Take the birch on the right

Spring is just around the corner, and with it the sun, the heat, the awakening of nature… but also certain inconveniences, because it's also allergy season! And among the scariest plants, it is in a good place, with grasses, wormwood… birch. All are anemophilic species, that is, whose fertilization is ensured by the wind, and not, for example, by insects: the pollen grains are also tiny and are therefore particularly capable of penetrating the mucous membranes, nasal passages and causing inflammatory reactions. With the increase in the occurrence of allergies, it is not surprising that birch does not have a good press and is most often associated with sneezing, runny nose, itchy eyes… And it's a shame… Artist Karine Bonneval set out to rehabilitate this essence, and much more.

Indeed, his works, many of which are the subject of a large carte blanche exhibition designed with the Siana association at the Domaine de Chamarande, in Essonne, are largely born from thinking about what humans have in common with plants. Sculptures and installations invite you to put yourself in their place, to move, breathe with them and even listen to them. They are mostly designed in close cooperation with scientists.

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Therefore, Listening to the Earth, consisting of twelve ceramic pieces (developed with Charlotte Poulsen) stuck in the soil for pots, allows us to hear the sounds associated with the activity of the soil fauna. They were recorded using a sensor made for the occasion by Fanny Rybak, a bioacoustician from the University of Paris-Saclay. Another example, Dendromité, breathes with the tree, a film made with Claire Damesin, a tree ecophysiologist at the University of Paris-Saclay, who detects, through an infrared camera with a cooled lens, the faint CO2 emissions of trunks.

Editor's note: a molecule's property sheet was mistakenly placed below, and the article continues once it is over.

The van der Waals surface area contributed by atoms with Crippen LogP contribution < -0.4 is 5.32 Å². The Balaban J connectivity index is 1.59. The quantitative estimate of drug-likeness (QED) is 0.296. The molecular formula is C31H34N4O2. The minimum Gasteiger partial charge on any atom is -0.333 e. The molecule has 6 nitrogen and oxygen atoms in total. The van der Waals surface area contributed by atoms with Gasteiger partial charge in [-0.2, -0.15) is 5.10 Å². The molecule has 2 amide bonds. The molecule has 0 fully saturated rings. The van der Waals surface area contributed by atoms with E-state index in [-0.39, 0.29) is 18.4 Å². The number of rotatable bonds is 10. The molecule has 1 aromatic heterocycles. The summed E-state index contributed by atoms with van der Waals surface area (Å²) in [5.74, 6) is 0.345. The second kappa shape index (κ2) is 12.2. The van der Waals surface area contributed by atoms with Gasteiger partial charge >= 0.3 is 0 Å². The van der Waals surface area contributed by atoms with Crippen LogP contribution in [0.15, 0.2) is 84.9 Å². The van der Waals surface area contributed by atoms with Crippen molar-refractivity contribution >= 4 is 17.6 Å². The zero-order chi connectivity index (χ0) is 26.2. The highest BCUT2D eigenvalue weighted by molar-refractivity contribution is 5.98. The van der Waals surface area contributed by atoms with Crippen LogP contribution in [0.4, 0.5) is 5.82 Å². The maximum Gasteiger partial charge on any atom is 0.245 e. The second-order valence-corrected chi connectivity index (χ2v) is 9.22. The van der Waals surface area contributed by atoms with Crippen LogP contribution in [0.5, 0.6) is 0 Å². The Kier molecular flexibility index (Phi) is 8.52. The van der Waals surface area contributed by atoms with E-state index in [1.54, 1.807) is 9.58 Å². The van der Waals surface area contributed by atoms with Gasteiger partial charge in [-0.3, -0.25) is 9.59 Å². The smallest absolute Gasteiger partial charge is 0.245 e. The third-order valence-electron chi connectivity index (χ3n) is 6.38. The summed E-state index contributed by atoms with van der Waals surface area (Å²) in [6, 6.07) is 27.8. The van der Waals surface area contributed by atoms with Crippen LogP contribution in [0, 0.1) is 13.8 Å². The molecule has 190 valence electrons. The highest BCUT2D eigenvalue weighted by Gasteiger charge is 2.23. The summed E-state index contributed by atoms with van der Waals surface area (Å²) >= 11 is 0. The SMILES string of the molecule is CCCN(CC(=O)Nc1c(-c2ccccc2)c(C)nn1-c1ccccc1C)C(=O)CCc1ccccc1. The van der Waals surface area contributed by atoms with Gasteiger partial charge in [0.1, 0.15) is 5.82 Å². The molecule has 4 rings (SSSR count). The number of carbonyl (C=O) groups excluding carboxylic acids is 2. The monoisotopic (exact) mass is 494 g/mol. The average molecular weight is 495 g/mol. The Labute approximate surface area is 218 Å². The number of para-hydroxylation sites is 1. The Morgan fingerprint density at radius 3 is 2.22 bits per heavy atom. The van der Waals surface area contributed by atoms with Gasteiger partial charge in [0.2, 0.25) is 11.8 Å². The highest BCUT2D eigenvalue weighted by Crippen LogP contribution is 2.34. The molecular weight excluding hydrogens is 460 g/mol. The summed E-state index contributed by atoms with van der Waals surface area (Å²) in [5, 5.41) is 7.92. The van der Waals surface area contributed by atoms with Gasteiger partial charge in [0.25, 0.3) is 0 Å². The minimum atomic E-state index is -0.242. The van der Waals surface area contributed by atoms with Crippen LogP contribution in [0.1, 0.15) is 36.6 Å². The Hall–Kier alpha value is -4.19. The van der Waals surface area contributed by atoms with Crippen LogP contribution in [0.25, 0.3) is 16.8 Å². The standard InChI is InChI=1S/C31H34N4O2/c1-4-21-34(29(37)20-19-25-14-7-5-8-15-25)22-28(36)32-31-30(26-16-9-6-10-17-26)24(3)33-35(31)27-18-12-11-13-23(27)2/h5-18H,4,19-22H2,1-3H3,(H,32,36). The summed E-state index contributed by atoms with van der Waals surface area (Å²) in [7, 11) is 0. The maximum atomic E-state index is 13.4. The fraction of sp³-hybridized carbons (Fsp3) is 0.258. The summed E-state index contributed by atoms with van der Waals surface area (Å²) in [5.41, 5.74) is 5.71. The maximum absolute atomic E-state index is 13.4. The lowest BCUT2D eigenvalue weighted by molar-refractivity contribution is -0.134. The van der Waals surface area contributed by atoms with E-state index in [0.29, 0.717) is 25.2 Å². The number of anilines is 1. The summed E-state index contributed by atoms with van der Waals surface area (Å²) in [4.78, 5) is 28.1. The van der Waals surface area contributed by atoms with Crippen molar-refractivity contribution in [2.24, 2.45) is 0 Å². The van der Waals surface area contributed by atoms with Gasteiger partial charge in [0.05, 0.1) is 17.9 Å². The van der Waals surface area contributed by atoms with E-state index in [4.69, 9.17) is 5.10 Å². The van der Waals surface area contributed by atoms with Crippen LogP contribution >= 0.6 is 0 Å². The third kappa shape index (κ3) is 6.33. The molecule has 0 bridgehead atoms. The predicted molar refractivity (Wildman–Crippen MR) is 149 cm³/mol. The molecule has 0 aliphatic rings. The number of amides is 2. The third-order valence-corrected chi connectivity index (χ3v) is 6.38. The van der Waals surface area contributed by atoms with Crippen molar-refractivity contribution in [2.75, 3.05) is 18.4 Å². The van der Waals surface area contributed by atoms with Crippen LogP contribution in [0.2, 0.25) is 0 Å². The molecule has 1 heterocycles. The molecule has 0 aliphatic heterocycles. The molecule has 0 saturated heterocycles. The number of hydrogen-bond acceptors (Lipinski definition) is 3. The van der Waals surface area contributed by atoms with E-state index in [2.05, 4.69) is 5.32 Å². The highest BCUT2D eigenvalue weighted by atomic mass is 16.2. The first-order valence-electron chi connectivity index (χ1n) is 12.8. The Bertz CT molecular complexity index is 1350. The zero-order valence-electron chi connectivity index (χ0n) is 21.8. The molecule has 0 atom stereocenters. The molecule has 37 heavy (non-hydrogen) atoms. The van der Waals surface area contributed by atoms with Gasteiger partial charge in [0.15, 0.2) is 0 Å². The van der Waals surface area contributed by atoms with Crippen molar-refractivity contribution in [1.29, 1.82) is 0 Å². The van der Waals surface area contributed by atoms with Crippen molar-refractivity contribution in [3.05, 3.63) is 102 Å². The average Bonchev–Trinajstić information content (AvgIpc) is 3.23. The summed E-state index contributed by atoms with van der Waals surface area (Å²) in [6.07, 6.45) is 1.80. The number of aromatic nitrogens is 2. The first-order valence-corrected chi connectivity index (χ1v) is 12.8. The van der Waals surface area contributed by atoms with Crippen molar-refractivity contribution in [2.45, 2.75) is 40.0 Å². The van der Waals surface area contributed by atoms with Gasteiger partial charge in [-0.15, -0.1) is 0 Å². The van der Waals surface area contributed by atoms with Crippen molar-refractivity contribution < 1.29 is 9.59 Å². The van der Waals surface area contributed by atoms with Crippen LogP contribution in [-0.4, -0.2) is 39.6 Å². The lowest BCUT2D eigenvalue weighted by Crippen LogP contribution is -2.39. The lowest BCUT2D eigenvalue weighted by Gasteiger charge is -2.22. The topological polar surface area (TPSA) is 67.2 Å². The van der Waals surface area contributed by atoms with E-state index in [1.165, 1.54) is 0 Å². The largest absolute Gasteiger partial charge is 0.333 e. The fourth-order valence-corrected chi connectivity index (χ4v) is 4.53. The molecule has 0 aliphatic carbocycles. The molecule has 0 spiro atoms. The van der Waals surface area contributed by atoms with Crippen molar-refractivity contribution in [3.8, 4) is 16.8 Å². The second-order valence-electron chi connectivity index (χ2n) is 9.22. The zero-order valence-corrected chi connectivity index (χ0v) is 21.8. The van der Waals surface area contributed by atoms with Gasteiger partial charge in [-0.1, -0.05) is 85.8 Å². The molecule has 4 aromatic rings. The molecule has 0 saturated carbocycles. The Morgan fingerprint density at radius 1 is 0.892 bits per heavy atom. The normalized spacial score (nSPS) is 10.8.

As for birch, it is at the center of several works designed with Nicolas Viez, an aerobiologist at the Laboratory for Advanced Spectroscopy for Interactions, Reactivity and the Environment (Lasire), at the University of Lille. Thus, Berkanan (see the photo above) is composed of a fountain of birch sap (a liquid endowed with numerous healing properties), again made of ceramics, whose basins have the shape of the scales of catkins, these blossoms from which millions of pollen grains escape in the spring. The whole is arranged in the middle of several white trunks of the plant in which we can see as many individuals. This is one of Karina Bonneval's contributions to the work of Lasire after two years of exchange with scientists working there. To what extent the amount of pollen and its allergenic power are affected by the position of the birch in isolation and the conditions prevailing there, especially pollution? This is the subject of an ongoing thesis in a laboratory in Lille, where several trees in the city, in an old slag dump, on campus, etc. are being closely monitored.

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Birch Whisper, a basketwork sculpture connected to the carpet, is decorated with tears of birch pollen soap and “portraits” of those grains produced in Lasire. These are paper chromatographs of pollen extracts: different compounds migrate differently in the carrier and are thus separated. While making them, the Lasire teams discovered an intriguing compound, iron. Could this metal, which quickly leaves the grain when humidity is high (this is the case in mucous membranes), play a role in the inflammatory reactions associated with allergies? The answer is being worked on.

The goal of this collaboration, according to the artist, is to “re-establish the family with birch” and no longer see it as anything but a source of annoyance. In fact, among the Celts, for whom Berkanan was a rune associated with the birch, this tree, the first tree in the calendar, was a symbol of birth and renewal. Let it, in accordance with the wishes of Karina Bonneval, be a new attention, facilitated by science, which is given here to plants and in general living beings around us.

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